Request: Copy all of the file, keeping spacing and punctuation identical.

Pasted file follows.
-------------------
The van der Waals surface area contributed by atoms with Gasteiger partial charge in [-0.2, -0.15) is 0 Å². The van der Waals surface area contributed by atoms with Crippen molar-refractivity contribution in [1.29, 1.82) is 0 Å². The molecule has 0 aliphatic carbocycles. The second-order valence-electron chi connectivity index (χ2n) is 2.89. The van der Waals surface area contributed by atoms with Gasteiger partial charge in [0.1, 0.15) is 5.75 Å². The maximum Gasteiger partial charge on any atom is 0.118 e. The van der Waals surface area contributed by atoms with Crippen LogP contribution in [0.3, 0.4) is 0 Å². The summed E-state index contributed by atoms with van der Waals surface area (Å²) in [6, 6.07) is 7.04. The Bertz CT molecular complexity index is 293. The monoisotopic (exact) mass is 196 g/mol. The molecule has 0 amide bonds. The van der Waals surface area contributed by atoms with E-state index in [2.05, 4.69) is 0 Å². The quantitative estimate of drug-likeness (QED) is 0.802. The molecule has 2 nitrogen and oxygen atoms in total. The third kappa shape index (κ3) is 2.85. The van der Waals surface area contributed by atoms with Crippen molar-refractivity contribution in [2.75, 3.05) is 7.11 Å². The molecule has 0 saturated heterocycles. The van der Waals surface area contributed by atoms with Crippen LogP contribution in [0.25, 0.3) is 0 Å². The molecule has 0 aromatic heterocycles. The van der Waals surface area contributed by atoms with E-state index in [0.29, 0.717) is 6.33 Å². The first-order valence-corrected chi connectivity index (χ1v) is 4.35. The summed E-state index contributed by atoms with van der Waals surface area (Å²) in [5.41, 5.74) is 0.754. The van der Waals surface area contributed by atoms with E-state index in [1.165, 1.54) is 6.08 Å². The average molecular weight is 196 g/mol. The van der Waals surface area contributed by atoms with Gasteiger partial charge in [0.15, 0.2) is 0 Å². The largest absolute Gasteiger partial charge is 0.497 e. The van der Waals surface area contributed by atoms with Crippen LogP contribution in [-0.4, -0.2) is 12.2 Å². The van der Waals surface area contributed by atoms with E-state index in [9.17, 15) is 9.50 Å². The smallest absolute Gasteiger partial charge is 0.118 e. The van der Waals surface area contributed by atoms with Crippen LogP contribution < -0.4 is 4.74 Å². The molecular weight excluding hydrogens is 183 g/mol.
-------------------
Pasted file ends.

The van der Waals surface area contributed by atoms with Gasteiger partial charge in [-0.2, -0.15) is 0 Å². The van der Waals surface area contributed by atoms with Crippen molar-refractivity contribution in [1.29, 1.82) is 0 Å². The molecule has 0 aliphatic carbocycles. The second-order valence-electron chi connectivity index (χ2n) is 2.89. The van der Waals surface area contributed by atoms with Gasteiger partial charge in [0.1, 0.15) is 5.75 Å². The maximum Gasteiger partial charge on any atom is 0.118 e. The van der Waals surface area contributed by atoms with Crippen LogP contribution in [0.3, 0.4) is 0 Å². The summed E-state index contributed by atoms with van der Waals surface area (Å²) in [6, 6.07) is 7.04. The Bertz CT molecular complexity index is 293. The monoisotopic (exact) mass is 196 g/mol. The molecule has 0 amide bonds. The van der Waals surface area contributed by atoms with E-state index in [2.05, 4.69) is 0 Å². The quantitative estimate of drug-likeness (QED) is 0.802. The molecule has 2 nitrogen and oxygen atoms in total. The third kappa shape index (κ3) is 2.85. The van der Waals surface area contributed by atoms with Crippen molar-refractivity contribution in [2.75, 3.05) is 7.11 Å². The molecule has 0 saturated heterocycles. The van der Waals surface area contributed by atoms with Crippen LogP contribution in [0.25, 0.3) is 0 Å². The molecule has 0 aromatic heterocycles. The van der Waals surface area contributed by atoms with E-state index in [0.29, 0.717) is 6.33 Å². The first-order valence-corrected chi connectivity index (χ1v) is 4.35. The summed E-state index contributed by atoms with van der Waals surface area (Å²) in [5.41, 5.74) is 0.754. The van der Waals surface area contributed by atoms with E-state index in [1.165, 1.54) is 6.08 Å². The average molecular weight is 196 g/mol. The van der Waals surface area contributed by atoms with Gasteiger partial charge in [0.15, 0.2) is 0 Å². The largest absolute Gasteiger partial charge is 0.497 e. The van der Waals surface area contributed by atoms with Crippen LogP contribution in [-0.4, -0.2) is 12.2 Å². The van der Waals surface area contributed by atoms with E-state index in [9.17, 15) is 9.50 Å². The smallest absolute Gasteiger partial charge is 0.118 e. The van der Waals surface area contributed by atoms with Crippen LogP contribution < -0.4 is 4.74 Å². The molecular weight excluding hydrogens is 183 g/mol.